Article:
I just received your new October magazine and quickly skimmed the articles as I always do. Saw an article entitled “Chain Saw Maintenance for All Seasons. Thought, “Oh no, here we go again. Another article on maintenance.”
My point and criticism: There are so many repeat articles in tree care magazines. Little new. How are we really going to challenge our industry to go to a higher, more professional level? Solution: Professionalism will come as our industry becomes more profitable. Money in any industry brings smart people who start running companies like a business. Let’s feature great companies; companies who make money and reinvest it back into their company, not ones where the owner takes every dime out for himself. Katie, the industry has everything to win with this approach.
Ask your readers to nominate companies, city forestry departments, etc., that ought to be featured in an article in your magazine.
Larry Ryan, president, Ryan Lawn & Tree
Great idea! It has always been my opinion that the most valuable source of information for tree care contractors is other tree care contractors. If you know of a company using innovative techniques, creating new sources of revenue, developing creative marketing ideas or advancing the industry in some other way, please let me know, and I may feature them in an upcoming issue of Tree Services.
We love Tree Services magazine, and find a lot of beneficial news and articles month after month. Thank you for such a quality product.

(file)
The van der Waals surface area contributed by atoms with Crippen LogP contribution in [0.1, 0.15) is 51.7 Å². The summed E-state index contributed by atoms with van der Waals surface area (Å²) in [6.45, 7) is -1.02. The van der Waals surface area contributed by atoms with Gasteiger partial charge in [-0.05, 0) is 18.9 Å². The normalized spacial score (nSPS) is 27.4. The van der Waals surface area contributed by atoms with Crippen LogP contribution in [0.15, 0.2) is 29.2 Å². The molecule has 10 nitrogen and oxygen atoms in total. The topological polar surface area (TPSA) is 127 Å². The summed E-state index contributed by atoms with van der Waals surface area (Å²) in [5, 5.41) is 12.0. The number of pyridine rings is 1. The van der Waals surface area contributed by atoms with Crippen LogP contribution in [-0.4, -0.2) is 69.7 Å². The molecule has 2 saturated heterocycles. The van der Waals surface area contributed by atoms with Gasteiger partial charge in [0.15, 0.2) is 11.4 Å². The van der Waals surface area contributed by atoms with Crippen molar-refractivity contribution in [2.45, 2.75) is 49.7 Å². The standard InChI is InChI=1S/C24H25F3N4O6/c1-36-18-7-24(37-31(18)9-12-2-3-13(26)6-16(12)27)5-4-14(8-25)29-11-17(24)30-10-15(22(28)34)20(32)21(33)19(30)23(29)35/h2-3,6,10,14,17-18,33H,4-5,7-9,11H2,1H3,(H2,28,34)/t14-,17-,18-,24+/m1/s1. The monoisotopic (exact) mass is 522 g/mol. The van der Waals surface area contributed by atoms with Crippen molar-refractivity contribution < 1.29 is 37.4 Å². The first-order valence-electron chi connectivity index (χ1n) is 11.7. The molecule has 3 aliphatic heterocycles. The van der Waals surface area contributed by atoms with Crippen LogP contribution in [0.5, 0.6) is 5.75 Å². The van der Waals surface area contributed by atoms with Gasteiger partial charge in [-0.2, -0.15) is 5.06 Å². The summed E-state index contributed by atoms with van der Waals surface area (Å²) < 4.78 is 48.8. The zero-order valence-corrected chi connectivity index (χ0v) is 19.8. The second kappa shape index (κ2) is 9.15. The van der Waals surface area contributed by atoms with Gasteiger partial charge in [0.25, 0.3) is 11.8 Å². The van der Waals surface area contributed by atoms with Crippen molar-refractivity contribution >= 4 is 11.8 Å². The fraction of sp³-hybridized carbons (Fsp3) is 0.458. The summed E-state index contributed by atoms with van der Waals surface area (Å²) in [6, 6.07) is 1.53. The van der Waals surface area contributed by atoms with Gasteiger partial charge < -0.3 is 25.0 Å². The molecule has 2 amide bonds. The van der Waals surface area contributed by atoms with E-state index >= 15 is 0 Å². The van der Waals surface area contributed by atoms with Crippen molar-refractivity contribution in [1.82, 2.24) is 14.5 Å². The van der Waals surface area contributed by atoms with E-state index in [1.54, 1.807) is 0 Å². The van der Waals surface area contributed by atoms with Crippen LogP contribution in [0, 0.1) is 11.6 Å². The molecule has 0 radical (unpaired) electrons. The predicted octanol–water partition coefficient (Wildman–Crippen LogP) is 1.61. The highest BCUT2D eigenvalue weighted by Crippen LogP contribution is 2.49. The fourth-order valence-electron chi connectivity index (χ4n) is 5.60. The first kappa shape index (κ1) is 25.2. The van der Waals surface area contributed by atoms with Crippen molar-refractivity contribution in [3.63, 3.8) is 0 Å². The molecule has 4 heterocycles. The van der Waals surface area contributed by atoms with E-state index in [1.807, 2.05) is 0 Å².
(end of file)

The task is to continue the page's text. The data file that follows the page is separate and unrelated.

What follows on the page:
I am a bit confused, however, with your October 2009 front cover. It appears that the two gentlemen (with saws) on the page are at potential for felling trees directly onto one another, and the third man is apparently not aware of the happenings, as he should be. Can you possibly help us to understand this from a different perspective; or is this just a poorly staged cover page?
Excellent observation. To clarify, here’s what Tree Services contributor Michael Tain (who supplied the photo in question) had to say:
“The picture is from a training session, all three folks are students. The two in the rear are working as a pair, as is the one in the foreground, though you cannot see his partner (out of the frame). Both of the folks cutting, foreground and right rear of the picture, are only putting in their directional/felling/face notches, which in this case are almost directly opposite one another. The partner in the left rear is safely away from his cutting partner’s work area and appears to be looking slightly up to follow the projected path of the tree when felled. In this setting, instructors were observing both of these students preparing/cutting their face notches, once the notch was completed satisfactorily, all other personnel were cleared from the danger area as one of the trees was felled at a time. Communication had been established with all involved, instructors had everyone within eyesight and under observation; and the students were well aware they were to do no more than establish their face notch. Using an open-face notch technique, as these individuals were being taught, leaves the majority of the diameter of the tree intact, giving the saw operator more to work with for the back/release cut, but also increasing its security and stability on the stump even after the notch has been created.”